Maybe love is letting go

A long, long time ago there was a really big meeting.  All of humanity was there.  God stood up at the front of the massive space that held all of us and said, “Hello, my beautiful and diverse creations. We are here today to discuss the matter of your becoming. Over the next several thousand years, I’m going to release you all into the world. The purpose of this journey will be for you to become love. What we have to figure out is the best way for that to happen. Because I value your opinions, I want you to break up into small groups, discuss this amongst yourselves and then we’ll come back together and present our solutions.” 

So a very diverse, and somewhat naive, humanity pushed their chairs together and divided up into small groups to discuss what it meant to become love and what means would get them there. At the end of this discussion, there were two basic ideas put forward. 

The first idea was that the important part of becoming was the finish line. An especially intelligent one stood up and said, “If we can just get everyone to the end without making these completely avoidable mistakes, then that will mean we became love.” They revealed a detailed formula, complete with flow charts, steps and rules. They spent time calculating statistical probabilities and laying out pros and cons lists. Everyone was really impressed by the thought that went into all of this. It seemed pretty obvious that this was the way to go.  It meant safety for the entire human race and no one would be left behind. 

At the end of their presentation, God said, “This is very interesting, and I can tell you put a lot of work into it.  Now lets hear the next idea.” 

Another stood at the front, a little intimidated by all of the data and preparation that went into the first presentation, but committed to sharing her perspective. “I guess I have a different opinion on what becoming love means. I represent those who believe that becoming happens in the process.  That our becoming will happen through a million different circumstances and thoughts and feelings.  And while we are going through these, we will feel painfully alone at times.  But that the more of these experiences we have, and the more we look outward—into the faces of our fellow creations and into the mountains and the sea and the grass and trees and insects and animals—the more we will find ourselves.  That we will realize we are all made of the same light and energy.  That our experiences, however diverse, are really one experience.”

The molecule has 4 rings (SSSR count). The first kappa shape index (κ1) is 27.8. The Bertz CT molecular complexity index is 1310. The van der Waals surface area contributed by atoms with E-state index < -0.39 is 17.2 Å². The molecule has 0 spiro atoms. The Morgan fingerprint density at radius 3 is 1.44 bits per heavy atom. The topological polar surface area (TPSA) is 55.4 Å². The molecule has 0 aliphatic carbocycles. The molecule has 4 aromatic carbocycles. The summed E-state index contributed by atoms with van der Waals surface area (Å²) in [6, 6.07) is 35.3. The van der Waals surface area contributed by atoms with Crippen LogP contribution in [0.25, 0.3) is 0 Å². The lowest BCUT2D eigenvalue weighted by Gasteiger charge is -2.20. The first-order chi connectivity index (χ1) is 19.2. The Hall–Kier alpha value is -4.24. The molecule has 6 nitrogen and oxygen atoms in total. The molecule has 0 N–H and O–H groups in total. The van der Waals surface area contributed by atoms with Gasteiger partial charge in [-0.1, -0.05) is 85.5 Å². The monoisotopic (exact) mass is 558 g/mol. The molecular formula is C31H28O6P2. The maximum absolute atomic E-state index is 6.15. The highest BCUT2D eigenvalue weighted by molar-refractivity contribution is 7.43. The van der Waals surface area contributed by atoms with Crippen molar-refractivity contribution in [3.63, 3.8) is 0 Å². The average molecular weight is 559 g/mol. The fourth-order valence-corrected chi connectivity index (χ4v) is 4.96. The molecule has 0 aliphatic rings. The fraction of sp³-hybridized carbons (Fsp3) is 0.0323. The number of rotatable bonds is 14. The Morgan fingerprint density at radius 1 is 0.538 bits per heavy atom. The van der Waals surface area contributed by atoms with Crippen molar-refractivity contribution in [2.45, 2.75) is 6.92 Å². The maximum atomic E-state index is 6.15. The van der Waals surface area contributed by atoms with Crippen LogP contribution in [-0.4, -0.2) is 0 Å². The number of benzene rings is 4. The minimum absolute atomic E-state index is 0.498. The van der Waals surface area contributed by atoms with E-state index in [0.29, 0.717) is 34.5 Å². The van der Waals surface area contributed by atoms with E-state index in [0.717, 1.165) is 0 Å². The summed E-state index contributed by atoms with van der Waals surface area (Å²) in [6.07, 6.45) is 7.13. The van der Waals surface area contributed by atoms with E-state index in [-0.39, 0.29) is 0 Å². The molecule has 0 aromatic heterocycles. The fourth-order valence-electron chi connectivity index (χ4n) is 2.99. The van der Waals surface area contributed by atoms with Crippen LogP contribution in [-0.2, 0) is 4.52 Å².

She went on, “I am worried that if we go with the first groups plan, we will miss out on this—the living part of life.” 

After she spoke, a murmuring wave of low voices passed through the immense crowd.  God stood up and thanked both for their presentations.  “You have given us a lot to think about.  Because I believe in you, I am going to give each of you a vote for what kind of experience you want.  What will best support you in becoming love?  We will meet back here in an hour to vote.” 

The crowd came to life with voices attempting to persuade others to their way of thinking.  Some were quiet, tearful conversations, other’s gave impassioned, threatening speeches.  The time passed quickly.  God reentered the space.  Everyone quieted down, the room thick with anticipation for this all-important decision. 

God spoke softly, “I’m afraid this is going to disappoint some of you and relieve some of you.  I have been thinking this over and I offered you something that ultimately I cannot give. In the last hour, I realized that I love you all too much to force either side into something they don’t have confidence in.”

Everyone was really confused by this. God normally didn’t change his mind on things, so this was unusual. The woman who spoke earlier stepped forward. “I feel like I’ve already said enough, and you all know how I feel.”

God’s loving gaze turned to her, “Please, go on.”

“God, what you’ve said you want for us is to become love. As I’ve been watching you today, I have considered that maybe love is just the opposite of control. Maybe love is trusting you, the creator, and trusting us, as your creations.  Maybe love is letting go.”

“It’s going to be messy,” God replied, “and I will be there in every space imaginable—I will be right there.” In that moment we all knew what we had to do, that letting go was the first step in our becoming love. So together, we walked into the world knowing that it would be a mess—knowing that our first instinct would be to control and manipulate and coerce, even in the name of love. But we also trusted that we would find God in the letting go.

6 thoughts on “Maybe love is letting go

  1. Michelle says:

    I love this so much and I’ve been back to read it a few times. I’ve shared it with some friends and I think I’ll share it with my church writing team too.

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